fore in all probability 'Huchown of the Awle Ryale,' which two last words have, with at least plausibility, been interpreted as 'royal palace.'
[Authorities mentioned in text; Athenæum, 1900–1.]
HUDSON, Sir JOHN (1833–1893), lieutenant-general, born in 1833, was the eldest son of Captain John Hudson, R.N., by his first wife, Emily (d. 9 Oct. 1844), only child of Patrick Keith, rector of Ruckinge and Stalisfield in Kent. He was educated at the Royal Naval School, New Cross. He obtained a commission in the 64th regiment on 22 April 1853, and received his lieutenancy on 9 March 1855. He served as adjutant to his regiment throughout the Persian campaign of 1856-7. He was present at the storm and capture of Reshire, the surrender of Bushire, the night attack and battle of Kooshab, and the bombardment of Mohumrah, and received a medal with a clasp. At the time of the Indian mutiny he served as regimental adjutant in Bengal and the north-west provinces, and was present in 1857 with Havelock's column in the actions of Fatehpur (12 July), Aong (15 July), Pandu Nadi (15 July), Cawnpur (16 July), Unao (29 July), Bashiratganj (29 July), and Bithúr (16 Aug.) He was deputy-assistant adjutant-general on Havelock's staff during the advance to Lucknow, was mentioned in the despatches, and received the thanks of the governor-general in council. He served as adjutant of the 64th foot during the defence of Cawnpur, and at the defeat of the Gwalior mutineers, and was present in the action of Kali Nadi (2 Jan. 1858) and Kankar (17 April) as well as at the capture of Bareilly (May). He was attached to Brigadier Taylor's brigade as brigade-major in the actions at Burnai, Mohamdi, and Shahábád. For his services he was promoted to the rank of captain in the 43rd light infantry on 23 July 1858, received a medal with a clasp, and was allowed a year's service for Lucknow. On 22 March 1864 he received the brevet rank of major.
In the Abyssinian campaign of 1867-8 he was second in command of the 21st Bengal native infantry. He was mentioned in the despatches and received a medal. On 13 June 1870 he received the brevet rank of lieutenant-colonel, and on 11 April 1873 attained the regimental rank of major. On 1 Oct. 1877 he obtained the brevet rank of colonel.
He commanded the 28th Bengal native infantry throughout the Afghan war of 1878-80, was present during the operations in the Khost, including the affair at Matoon, and was twice mentioned in the despatches. On 22 April 1879 he attained the regimental rank of lieutenant-colonel. He was with Sir Frederick (afterwards Earl) Roberts's division in the advance on Kábul in 1879, and with Brigadier-general (Sir) Herbert Macpherson's brigade in the rear-guard at the engagement at Charasiah on 6 Oct. 1879. For his services at Charasiah he was mentioned in the despatches. During the operations round Kábul in December he commanded the outpost at Lataband, and was mentioned in the despatches for sallying out and dispersing a hostile force which threatened to invest the garrison. He received a medal with two clasps, and in 1881 was nominated C.B. He commanded the British troops occupying the Khaibar Pass from January 1881 until that force was withdrawn.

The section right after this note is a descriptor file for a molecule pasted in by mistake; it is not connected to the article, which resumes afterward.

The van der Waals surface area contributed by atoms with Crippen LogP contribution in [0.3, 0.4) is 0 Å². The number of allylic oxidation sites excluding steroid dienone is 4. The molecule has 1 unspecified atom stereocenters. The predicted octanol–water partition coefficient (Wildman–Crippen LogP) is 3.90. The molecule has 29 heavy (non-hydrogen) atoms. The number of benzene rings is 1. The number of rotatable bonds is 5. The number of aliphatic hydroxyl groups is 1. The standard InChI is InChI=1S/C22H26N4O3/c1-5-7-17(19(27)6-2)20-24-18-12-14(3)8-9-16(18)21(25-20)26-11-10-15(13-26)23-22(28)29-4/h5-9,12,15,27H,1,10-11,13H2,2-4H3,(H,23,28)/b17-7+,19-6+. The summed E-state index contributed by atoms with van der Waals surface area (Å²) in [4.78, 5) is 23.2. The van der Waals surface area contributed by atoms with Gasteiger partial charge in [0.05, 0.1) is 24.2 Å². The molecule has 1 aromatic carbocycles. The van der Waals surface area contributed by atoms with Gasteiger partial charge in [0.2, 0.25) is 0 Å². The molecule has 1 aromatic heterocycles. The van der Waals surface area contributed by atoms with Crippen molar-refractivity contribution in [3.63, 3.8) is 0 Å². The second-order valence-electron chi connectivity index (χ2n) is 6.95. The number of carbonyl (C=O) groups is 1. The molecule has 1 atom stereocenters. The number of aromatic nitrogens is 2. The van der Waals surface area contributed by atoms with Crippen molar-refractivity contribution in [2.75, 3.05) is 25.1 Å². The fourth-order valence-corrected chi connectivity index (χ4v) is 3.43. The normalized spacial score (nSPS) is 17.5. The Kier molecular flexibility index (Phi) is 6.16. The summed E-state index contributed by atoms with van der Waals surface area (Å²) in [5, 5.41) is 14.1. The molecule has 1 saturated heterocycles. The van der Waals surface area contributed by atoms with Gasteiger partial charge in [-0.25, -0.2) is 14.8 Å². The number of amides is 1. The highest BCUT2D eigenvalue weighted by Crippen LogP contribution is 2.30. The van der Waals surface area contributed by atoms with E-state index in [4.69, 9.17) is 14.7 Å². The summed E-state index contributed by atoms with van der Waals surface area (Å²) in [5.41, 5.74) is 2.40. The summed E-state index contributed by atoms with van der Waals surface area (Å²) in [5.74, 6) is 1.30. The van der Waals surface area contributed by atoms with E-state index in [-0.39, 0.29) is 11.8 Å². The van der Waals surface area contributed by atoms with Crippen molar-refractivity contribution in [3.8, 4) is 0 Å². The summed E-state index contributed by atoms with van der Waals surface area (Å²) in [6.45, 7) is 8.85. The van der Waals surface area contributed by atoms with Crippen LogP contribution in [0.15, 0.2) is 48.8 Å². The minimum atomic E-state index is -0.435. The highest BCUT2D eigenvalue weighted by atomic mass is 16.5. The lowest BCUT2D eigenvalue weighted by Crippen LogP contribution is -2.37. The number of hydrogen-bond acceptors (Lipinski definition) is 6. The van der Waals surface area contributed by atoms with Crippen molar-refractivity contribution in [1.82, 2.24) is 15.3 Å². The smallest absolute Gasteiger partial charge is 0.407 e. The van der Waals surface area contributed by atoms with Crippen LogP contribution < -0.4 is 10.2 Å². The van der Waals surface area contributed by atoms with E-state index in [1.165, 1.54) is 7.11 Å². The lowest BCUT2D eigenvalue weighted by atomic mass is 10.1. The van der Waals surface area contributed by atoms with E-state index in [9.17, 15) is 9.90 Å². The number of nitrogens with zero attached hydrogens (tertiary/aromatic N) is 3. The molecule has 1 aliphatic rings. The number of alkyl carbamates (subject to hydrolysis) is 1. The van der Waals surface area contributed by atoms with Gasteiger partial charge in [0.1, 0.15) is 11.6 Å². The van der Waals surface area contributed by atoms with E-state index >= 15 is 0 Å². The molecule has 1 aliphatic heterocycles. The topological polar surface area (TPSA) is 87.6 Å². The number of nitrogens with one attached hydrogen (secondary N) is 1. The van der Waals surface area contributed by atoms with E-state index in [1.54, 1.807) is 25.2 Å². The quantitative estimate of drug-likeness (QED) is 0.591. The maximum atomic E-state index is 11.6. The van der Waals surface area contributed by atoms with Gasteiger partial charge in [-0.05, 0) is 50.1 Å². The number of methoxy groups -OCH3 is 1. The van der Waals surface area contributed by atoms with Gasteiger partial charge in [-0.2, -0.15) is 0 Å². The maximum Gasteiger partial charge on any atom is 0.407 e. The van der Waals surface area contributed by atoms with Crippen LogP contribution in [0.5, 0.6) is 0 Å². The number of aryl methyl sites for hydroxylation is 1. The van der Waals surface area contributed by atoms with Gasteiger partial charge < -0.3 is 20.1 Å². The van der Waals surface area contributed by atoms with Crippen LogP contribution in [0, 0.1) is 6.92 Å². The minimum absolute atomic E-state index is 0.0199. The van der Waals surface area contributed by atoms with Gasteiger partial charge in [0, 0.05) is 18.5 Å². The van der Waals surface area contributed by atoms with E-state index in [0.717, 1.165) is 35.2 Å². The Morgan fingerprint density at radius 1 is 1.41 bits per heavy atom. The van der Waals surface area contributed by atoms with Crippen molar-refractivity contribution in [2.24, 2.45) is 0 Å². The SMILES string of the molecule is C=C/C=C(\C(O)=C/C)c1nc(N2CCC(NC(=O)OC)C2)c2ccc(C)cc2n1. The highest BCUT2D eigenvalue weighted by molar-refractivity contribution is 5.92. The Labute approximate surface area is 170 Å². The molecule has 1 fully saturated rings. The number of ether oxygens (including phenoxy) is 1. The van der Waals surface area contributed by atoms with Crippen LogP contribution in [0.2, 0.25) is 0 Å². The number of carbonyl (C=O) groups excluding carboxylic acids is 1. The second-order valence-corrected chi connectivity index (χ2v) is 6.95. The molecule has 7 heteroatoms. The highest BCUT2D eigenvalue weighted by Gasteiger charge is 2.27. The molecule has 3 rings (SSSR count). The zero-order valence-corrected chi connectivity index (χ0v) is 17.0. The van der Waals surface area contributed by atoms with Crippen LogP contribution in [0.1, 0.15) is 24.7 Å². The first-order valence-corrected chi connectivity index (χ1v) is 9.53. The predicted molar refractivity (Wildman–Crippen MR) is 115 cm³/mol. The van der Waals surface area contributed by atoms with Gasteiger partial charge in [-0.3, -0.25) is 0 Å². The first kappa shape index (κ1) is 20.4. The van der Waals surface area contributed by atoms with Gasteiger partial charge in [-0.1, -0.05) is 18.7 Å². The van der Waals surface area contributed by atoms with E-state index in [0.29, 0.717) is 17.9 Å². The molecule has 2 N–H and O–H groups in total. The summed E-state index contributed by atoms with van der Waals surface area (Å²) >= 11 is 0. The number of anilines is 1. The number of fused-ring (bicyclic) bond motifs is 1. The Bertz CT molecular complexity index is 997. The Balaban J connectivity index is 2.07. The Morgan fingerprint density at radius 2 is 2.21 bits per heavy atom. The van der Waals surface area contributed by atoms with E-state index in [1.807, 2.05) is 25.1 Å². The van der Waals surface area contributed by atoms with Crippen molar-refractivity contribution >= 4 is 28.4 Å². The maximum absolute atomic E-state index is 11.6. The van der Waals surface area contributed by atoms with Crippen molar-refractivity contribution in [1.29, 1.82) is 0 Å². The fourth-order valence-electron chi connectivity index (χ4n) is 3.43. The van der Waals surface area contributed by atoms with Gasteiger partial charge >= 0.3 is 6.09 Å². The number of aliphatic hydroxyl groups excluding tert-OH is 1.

In 1885 Hudson commanded the Indian contingent in the Soudan campaign, was mentioned in the despatches, received a medal with a clasp and the Khedive's star, and was nominated K.C.B. On his return to India he commanded a brigade of the Bengal army from 1886 to 1888. He attained the rank of major-general on 2 Aug. 1887, and from 1888 to 1889 was in command of the Quetta division of the Indian army. From 1889 to 1892 he commanded a first-class division of the Bengal army. On 13 Jan. 1892 he became a lieutenant-general, and early in 1893 was appointed commander-in-chief in Bombay. He was killed at Poona on 9 June 1893 by a fall from his horse, and was buried there on the following day. On 7 April 1859 at Allahábád he married Isabel Muir, second daughter of Major-general Charles Frederick Havelock (d. 14 May 1868) of the imperial Ottoman army, and niece of Sir Henry Havelock [q. v.]
[Hart's Army Lists; Times, 10, 12 June 1893; Burke's Peerage; Gent. Mag. 1859, ii. 78; Roberts's Forty-one Years iu India, 1897, ii. 160, 287, 299.]
HUGESSEN, EDWARD HUGESSEN KNATCHBULL- (1829–1893), first Baron Brabourne. [See Knatchbull-Hugessen.]
HUGHES, DAVID EDWARD (1830–1900), electrician and inventor, was born in London on 16 May 1830. His father, David Hughes, was the son of Robert Hughes, bootmaker, of London and Bala, Merionethshire, In 1837 the family went out to Virginia, and David received his education at St. Joseph's College, Bardstown, Kentucky. At an early age he displayed a talent for music, inherited probably from his father, and in